The Queen versus Thomas Parker for attempt to commit an unnatural offence. Thomas Parker stands charged before the undersigned, one of Her Majesty’s Justices of the Peace in and for the Colony aforesaid, the tenth day of January in the year of Our Lord One thousand eight hundred and seventy one, for that he, the said Thomas Parker on the 8th day of January at Newcastle, in the said Colony, attempt to commit an unnatural offence with one Andrew Nichol and the examination of all the witnesses on the part of the prosecution having been completed, and the depositions taken against the accused having been caused to be read to him by me, the said Justice, (by/or) before whom such examination has been so completed; and I, the said Justice, having also stated to the accused and given him clearly to understand that he has nothing to hope from any promise of favour, and nothing to fear from any threats which may have been holden out to him to induce him to make any admission or confession of his guilt, but that whatever he shall say may be given in evidence against him upon his trial, notwithstanding such promise or threat; and the said charge being read to the said Thomas Parker and the witness for the prosecution, Thomas Woods, Andrew Nichol, Edward Workman, William Workman and James Lanigan having been severally examined in his presence, the said Thomas Parker is now addressed by me as follows:– “Having heard the evidence, do you wish to say anything in answer to the charge? You are not obliged to say anything unless you desire to do so; but whatever you say will be taken down in writing, and may be given in evidence against you upon your trial;” whereupon the said Thomas Parker saith:– “I reserve my defence.”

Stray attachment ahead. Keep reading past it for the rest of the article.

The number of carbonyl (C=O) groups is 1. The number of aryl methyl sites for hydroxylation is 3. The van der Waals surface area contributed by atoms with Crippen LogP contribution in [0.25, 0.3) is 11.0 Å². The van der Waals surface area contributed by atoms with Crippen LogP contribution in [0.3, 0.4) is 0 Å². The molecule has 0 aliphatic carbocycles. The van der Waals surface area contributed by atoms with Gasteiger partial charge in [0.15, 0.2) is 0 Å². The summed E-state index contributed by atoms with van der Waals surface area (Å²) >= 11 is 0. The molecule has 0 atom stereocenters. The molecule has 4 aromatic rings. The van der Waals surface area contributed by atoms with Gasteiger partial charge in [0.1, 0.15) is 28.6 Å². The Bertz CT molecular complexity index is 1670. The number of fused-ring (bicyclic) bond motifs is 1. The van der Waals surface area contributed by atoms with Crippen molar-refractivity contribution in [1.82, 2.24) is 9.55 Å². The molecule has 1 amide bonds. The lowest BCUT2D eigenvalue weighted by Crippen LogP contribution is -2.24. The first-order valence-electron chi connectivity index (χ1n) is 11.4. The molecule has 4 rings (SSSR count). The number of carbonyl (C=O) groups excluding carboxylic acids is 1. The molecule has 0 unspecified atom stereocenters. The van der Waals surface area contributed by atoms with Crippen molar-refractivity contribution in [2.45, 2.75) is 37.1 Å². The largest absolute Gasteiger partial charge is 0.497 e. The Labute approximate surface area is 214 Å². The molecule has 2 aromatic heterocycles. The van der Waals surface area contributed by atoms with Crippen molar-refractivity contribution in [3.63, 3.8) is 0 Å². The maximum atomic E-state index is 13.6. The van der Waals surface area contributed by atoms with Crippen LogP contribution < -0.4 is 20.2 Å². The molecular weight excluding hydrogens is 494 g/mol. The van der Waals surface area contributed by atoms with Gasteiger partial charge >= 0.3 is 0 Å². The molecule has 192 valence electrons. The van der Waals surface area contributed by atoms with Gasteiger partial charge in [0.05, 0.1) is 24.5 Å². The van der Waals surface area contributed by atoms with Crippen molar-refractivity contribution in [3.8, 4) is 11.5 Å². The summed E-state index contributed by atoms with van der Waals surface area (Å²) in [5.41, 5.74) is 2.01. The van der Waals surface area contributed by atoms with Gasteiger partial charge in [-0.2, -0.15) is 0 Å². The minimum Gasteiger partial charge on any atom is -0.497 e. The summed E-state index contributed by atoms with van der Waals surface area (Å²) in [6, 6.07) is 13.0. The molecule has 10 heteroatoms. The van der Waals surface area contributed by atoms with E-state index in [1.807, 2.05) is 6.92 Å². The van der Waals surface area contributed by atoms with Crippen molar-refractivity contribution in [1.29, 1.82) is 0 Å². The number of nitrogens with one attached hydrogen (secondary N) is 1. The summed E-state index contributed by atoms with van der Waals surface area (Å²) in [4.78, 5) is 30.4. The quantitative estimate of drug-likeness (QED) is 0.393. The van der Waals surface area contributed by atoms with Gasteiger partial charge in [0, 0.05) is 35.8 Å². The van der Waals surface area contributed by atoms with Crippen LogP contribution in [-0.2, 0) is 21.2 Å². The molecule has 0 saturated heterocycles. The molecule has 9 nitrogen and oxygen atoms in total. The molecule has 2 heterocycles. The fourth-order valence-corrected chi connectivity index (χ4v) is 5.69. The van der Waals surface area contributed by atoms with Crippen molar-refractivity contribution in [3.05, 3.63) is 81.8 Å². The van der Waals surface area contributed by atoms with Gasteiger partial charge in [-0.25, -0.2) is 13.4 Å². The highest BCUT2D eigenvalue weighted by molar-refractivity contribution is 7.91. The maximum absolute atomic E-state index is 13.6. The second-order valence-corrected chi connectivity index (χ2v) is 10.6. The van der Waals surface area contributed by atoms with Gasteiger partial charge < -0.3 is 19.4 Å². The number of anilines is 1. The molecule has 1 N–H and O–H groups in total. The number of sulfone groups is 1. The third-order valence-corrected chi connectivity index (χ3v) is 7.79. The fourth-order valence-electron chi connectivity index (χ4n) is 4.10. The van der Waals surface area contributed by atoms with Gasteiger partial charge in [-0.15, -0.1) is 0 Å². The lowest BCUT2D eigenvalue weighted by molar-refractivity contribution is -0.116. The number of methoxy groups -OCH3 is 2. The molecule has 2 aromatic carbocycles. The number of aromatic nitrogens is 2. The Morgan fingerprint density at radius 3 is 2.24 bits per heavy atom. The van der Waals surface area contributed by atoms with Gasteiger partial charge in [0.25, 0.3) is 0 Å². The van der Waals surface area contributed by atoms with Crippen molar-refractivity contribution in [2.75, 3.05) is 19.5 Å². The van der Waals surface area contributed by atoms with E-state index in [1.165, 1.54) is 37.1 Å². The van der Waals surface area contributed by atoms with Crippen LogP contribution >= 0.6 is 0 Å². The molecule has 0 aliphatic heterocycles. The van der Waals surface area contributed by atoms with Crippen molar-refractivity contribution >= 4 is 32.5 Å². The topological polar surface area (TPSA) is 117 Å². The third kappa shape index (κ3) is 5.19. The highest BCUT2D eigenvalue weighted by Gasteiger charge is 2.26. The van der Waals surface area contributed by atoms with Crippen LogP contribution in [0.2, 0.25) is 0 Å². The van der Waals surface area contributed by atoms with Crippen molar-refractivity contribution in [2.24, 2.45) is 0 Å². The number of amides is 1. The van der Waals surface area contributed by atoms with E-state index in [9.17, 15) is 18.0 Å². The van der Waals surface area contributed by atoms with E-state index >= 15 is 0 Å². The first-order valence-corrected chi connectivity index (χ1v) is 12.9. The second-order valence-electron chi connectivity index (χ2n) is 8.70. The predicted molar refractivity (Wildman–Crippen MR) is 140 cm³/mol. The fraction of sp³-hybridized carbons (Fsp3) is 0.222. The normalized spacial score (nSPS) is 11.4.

Taken before me, at Newcastle in the said Colony, the day and year first above mentioned.
[Signed] Helenus Scott, PM.

~ ~ ~ ~ ~

Helenus Scott, Police Magistrate
Newcastle, 19 January 1871

Police Under Secretary, Crown Law Department

Sir
    By this post under separate cover addressed to you I do myself the honour to forward the depositions and proceedings against the Prisoner named in the margin, 4 who is now in Maitland Gaol under committal from this Bench awaiting his trail for the offence named in the margin at the next Circuit Court to be holden at Maitland on the 21st April next.

    I have the honour to be,
       Sir,
    Your obedient Servant.
  [Signed] Helenus Scott PM.

~ ~ ~ ~ ~

John Williams, Crown Solicitor
3 May 1871

Sir James Martin QC, Attorney General

Regina v. Thomas Parker

    This case was committed to last Maitland Circuit Court but owing to the absence of the witnesses Nichol and Workman the trial could not be proceeded with.
    It is supposed that these men left the Colony in order to avoid the trial.